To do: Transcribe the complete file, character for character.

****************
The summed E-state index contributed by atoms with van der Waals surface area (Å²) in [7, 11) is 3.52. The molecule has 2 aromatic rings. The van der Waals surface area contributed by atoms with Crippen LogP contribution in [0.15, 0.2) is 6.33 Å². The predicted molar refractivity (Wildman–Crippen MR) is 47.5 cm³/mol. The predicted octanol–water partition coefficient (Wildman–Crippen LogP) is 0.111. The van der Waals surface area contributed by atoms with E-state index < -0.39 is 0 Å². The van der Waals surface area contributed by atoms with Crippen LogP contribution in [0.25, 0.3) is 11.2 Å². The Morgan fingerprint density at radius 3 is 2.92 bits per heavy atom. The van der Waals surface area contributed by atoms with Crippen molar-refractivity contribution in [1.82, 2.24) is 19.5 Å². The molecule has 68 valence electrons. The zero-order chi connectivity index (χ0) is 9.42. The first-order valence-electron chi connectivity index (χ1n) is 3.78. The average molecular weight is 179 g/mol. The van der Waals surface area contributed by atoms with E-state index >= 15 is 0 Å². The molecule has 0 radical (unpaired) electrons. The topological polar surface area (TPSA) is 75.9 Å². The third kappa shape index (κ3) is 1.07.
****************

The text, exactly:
The summed E-state index contributed by atoms with van der Waals surface area (Å²) in [7, 11) is 3.52. The molecule has 2 aromatic rings. The van der Waals surface area contributed by atoms with Crippen LogP contribution in [0.15, 0.2) is 6.33 Å². The predicted molar refractivity (Wildman–Crippen MR) is 47.5 cm³/mol. The predicted octanol–water partition coefficient (Wildman–Crippen LogP) is 0.111. The van der Waals surface area contributed by atoms with E-state index < -0.39 is 0 Å². The van der Waals surface area contributed by atoms with Crippen LogP contribution in [0.25, 0.3) is 11.2 Å². The Morgan fingerprint density at radius 3 is 2.92 bits per heavy atom. The van der Waals surface area contributed by atoms with Crippen molar-refractivity contribution in [1.82, 2.24) is 19.5 Å². The molecule has 68 valence electrons. The zero-order chi connectivity index (χ0) is 9.42. The first-order valence-electron chi connectivity index (χ1n) is 3.78. The average molecular weight is 179 g/mol. The van der Waals surface area contributed by atoms with E-state index >= 15 is 0 Å². The molecule has 0 radical (unpaired) electrons. The topological polar surface area (TPSA) is 75.9 Å². The third kappa shape index (κ3) is 1.07.